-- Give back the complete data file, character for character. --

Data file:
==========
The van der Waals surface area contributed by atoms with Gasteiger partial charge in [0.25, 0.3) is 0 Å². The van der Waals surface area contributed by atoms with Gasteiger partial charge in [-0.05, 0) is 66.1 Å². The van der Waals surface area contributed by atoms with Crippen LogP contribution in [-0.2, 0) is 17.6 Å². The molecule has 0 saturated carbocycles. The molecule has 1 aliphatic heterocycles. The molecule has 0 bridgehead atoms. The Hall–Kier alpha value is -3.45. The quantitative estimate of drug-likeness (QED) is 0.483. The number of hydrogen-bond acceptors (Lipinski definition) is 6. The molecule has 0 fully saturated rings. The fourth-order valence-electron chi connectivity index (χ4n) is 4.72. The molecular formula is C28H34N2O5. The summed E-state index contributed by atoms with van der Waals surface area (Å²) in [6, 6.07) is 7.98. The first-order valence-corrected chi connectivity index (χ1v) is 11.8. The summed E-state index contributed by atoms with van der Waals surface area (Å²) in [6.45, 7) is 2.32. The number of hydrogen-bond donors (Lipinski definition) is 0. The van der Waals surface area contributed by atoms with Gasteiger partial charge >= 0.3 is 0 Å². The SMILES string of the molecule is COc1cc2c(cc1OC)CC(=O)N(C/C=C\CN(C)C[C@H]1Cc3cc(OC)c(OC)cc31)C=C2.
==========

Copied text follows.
The van der Waals surface area contributed by atoms with Gasteiger partial charge in [0.25, 0.3) is 0 Å². The van der Waals surface area contributed by atoms with Gasteiger partial charge in [-0.05, 0) is 66.1 Å². The van der Waals surface area contributed by atoms with Crippen LogP contribution in [-0.2, 0) is 17.6 Å². The molecule has 0 saturated carbocycles. The molecule has 1 aliphatic heterocycles. The molecule has 0 bridgehead atoms. The Hall–Kier alpha value is -3.45. The quantitative estimate of drug-likeness (QED) is 0.483. The number of hydrogen-bond acceptors (Lipinski definition) is 6. The molecule has 0 fully saturated rings. The fourth-order valence-electron chi connectivity index (χ4n) is 4.72. The molecular formula is C28H34N2O5. The summed E-state index contributed by atoms with van der Waals surface area (Å²) in [6, 6.07) is 7.98. The first-order valence-corrected chi connectivity index (χ1v) is 11.8. The summed E-state index contributed by atoms with van der Waals surface area (Å²) in [6.45, 7) is 2.32. The number of hydrogen-bond donors (Lipinski definition) is 0. The van der Waals surface area contributed by atoms with Gasteiger partial charge >= 0.3 is 0 Å². The SMILES string of the molecule is COc1cc2c(cc1OC)CC(=O)N(C/C=C\CN(C)C[C@H]1Cc3cc(OC)c(OC)cc31)C=C2.